rapid reviews

I apologize for the silence. The whole of May has just been exhausting.

Again if it got a rapid review it just means I don’t have a lot to say. I may still have liked it a lot.

Sixty Six (Russell Molina / Ian Sta. Maria) — This story has been getting well-deserved rave reviews elsewhere, for it hits very effectively on two levels. Senior citizen Celestino Cabal has resigned himself to his painful life, lovingly caring for his wife, slowly declining from Alzheimer’s. He’s starting to lose hope about his capability of going on doing this, especially when time is catching up to him, and his mildly-hidden super powers, as well. The combination of the well-paced story that mixes slice-of-life with the superhero genre, incredibly rendered by the Skyworld artist, makes this thing devastating in its simplicity.

Langit Lupa Impyerno 1: Night Riders (Fidelis Tan / Kiko Dans) — Dan missed the last usual jeeps for the night and finds himself flagging down and riding the most unusual jeepney ever, with the longest and strangest route: earth, heaven, and hell. Only this writer, well-familiar with the comic genre as well as speculative fiction, can pull this off without losing the seriousness nor miring itself in it. The great inking and paneling completes the package, improving on the believability of this premise, delivering the comedy in just the right amounts, at just the right moments.

Pineapple Secret (Power-J) — Maypine Sigjuan is an athletic diver, heiress to a Bukidnon pineapple plantation, and a pineapple connoisseur. All of these things make her the best person to find out about a small pineapple-smuggling operation under her father’s nose. Definitely it’s manga-style in its presentation, but what makes it likeable is that it’s thoroughly Pinoy in theme, characterization, and mindset. The story moves along in a way you’d expect a Pinoy to think, the characters react the way you expect most Pinoys to act. It helps its cause that it’s drawn well and paced well, some notches higher than several of its peers.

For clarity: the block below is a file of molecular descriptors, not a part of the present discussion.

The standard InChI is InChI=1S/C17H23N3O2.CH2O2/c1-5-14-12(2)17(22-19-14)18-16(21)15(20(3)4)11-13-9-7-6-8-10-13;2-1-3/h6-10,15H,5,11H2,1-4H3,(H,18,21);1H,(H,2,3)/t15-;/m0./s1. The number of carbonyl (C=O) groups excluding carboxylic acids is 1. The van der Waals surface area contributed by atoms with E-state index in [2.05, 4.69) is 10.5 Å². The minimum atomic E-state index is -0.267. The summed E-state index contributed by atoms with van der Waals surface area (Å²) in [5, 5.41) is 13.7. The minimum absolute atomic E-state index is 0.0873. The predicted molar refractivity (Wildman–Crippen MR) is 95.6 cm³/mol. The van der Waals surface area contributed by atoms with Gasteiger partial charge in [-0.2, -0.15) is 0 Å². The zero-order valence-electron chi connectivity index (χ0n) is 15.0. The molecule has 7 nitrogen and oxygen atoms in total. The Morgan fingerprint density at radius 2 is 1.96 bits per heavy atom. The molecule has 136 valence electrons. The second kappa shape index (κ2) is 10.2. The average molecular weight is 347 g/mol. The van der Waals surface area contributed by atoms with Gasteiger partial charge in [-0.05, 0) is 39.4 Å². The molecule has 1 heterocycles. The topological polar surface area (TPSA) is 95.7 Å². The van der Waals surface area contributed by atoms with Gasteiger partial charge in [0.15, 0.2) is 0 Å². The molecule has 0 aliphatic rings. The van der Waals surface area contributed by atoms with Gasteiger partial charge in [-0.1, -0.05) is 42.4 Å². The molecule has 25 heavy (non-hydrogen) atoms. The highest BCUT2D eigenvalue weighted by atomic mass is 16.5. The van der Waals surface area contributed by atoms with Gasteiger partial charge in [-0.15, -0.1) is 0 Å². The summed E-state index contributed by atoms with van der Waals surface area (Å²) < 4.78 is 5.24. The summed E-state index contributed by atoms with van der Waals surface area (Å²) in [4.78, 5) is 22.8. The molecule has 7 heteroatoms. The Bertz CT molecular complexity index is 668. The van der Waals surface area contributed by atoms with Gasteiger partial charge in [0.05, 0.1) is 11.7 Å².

The Deadly Fists of Lucy Patweetums 1 and 2 (Julius Villanueva) — Lucy has moved to Stanford Lee Academy of Much Learning, hoping it would be her last move, hoping that her past would not come to haunt her. Tough luck, though, for on her first day of school the school fighters already test her skills as a kung-fu master. Lucy is one very spunky girl who doesn’t need a man, so cutie Cocoy Arcangel is seen as an equal and not as love interest….which is a cool change from the usual. Kung-fu movie references also abound, but this doesn’t descend into comedy without plot. Highly likeable concept and lead character aside, the series shows the Life In Progress author as capable in page-type paneling and art, showing more of his skill in detail work than tends to be shown otherwise.

The Lam-ang Experiment (Co /Ballesteros, Cruz, Layug, Magpantay) [CreaM] — There is no denying that much heart and soul (and Marcos money) went into this comic project. It shows in the art, the digital coloring, the high publication values. There is no denying that the scifi world-build for this series is quite good. But the problem with this work is intrinsic. None of the characters latch on to you, not even the main characters, nor the mascots. None of these characters, who should be Pinoy, feel sufficiently Pinoy. The pacing is a bit too dragged out, such that space battles occur for too many pages without moving the story forward. Finally I still feel almost none the wiser of the original Lam-ang legend than when I started. (Meaning, I’ve learned a thing or two about folklore characters from the Trese series and from the Mythspace set by how they are used in those comics. That did not happen to me here, even if they gave a quick summary.) I did learn about Ilocos delicacies from the final page, so it’s not a full letdown. The concept behind the project was very well-intentioned, but the execution in this one could be better.

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